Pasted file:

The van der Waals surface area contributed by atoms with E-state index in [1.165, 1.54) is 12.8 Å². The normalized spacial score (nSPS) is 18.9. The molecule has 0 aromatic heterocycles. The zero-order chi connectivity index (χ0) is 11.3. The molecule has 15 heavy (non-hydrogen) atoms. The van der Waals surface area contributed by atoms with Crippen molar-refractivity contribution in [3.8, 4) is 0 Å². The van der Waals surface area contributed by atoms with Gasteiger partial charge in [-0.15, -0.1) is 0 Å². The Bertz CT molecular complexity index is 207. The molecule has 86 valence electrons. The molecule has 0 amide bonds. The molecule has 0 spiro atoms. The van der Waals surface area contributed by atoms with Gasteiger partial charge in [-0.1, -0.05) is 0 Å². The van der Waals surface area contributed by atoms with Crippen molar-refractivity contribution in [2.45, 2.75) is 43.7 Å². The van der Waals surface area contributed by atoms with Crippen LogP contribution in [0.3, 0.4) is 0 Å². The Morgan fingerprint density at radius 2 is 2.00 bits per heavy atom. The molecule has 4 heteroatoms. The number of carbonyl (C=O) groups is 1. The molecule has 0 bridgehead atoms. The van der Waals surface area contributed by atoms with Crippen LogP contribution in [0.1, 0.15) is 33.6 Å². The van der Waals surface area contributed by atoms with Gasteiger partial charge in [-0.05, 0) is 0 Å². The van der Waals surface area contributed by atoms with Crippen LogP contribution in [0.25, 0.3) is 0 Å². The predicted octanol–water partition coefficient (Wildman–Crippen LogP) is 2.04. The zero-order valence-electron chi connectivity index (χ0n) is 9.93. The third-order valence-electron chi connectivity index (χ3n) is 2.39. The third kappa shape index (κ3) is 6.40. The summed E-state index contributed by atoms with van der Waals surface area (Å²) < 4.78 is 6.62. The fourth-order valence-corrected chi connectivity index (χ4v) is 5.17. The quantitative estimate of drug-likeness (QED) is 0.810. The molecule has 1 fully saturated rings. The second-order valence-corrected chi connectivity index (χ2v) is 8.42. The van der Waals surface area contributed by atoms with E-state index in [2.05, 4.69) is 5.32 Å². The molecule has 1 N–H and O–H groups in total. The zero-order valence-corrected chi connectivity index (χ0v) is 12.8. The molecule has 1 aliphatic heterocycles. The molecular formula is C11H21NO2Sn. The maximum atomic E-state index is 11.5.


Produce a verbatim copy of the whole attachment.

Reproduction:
The van der Waals surface area contributed by atoms with E-state index in [1.165, 1.54) is 12.8 Å². The normalized spacial score (nSPS) is 18.9. The molecule has 0 aromatic heterocycles. The zero-order chi connectivity index (χ0) is 11.3. The molecule has 15 heavy (non-hydrogen) atoms. The van der Waals surface area contributed by atoms with Crippen molar-refractivity contribution in [3.8, 4) is 0 Å². The van der Waals surface area contributed by atoms with Gasteiger partial charge in [-0.15, -0.1) is 0 Å². The Bertz CT molecular complexity index is 207. The molecule has 86 valence electrons. The molecule has 0 amide bonds. The molecule has 0 spiro atoms. The van der Waals surface area contributed by atoms with Gasteiger partial charge in [-0.1, -0.05) is 0 Å². The van der Waals surface area contributed by atoms with Crippen molar-refractivity contribution in [2.45, 2.75) is 43.7 Å². The van der Waals surface area contributed by atoms with Crippen LogP contribution in [0.3, 0.4) is 0 Å². The Morgan fingerprint density at radius 2 is 2.00 bits per heavy atom. The molecule has 4 heteroatoms. The number of carbonyl (C=O) groups is 1. The molecule has 0 bridgehead atoms. The van der Waals surface area contributed by atoms with Crippen LogP contribution in [0.1, 0.15) is 33.6 Å². The van der Waals surface area contributed by atoms with Gasteiger partial charge in [-0.05, 0) is 0 Å². The van der Waals surface area contributed by atoms with Crippen LogP contribution in [0.25, 0.3) is 0 Å². The predicted octanol–water partition coefficient (Wildman–Crippen LogP) is 2.04. The zero-order valence-electron chi connectivity index (χ0n) is 9.93. The third-order valence-electron chi connectivity index (χ3n) is 2.39. The third kappa shape index (κ3) is 6.40. The summed E-state index contributed by atoms with van der Waals surface area (Å²) < 4.78 is 6.62. The fourth-order valence-corrected chi connectivity index (χ4v) is 5.17. The quantitative estimate of drug-likeness (QED) is 0.810. The molecule has 1 fully saturated rings. The second-order valence-corrected chi connectivity index (χ2v) is 8.42. The van der Waals surface area contributed by atoms with E-state index in [2.05, 4.69) is 5.32 Å². The molecule has 1 N–H and O–H groups in total. The zero-order valence-corrected chi connectivity index (χ0v) is 12.8. The molecule has 1 aliphatic heterocycles. The molecular formula is C11H21NO2Sn. The maximum atomic E-state index is 11.5.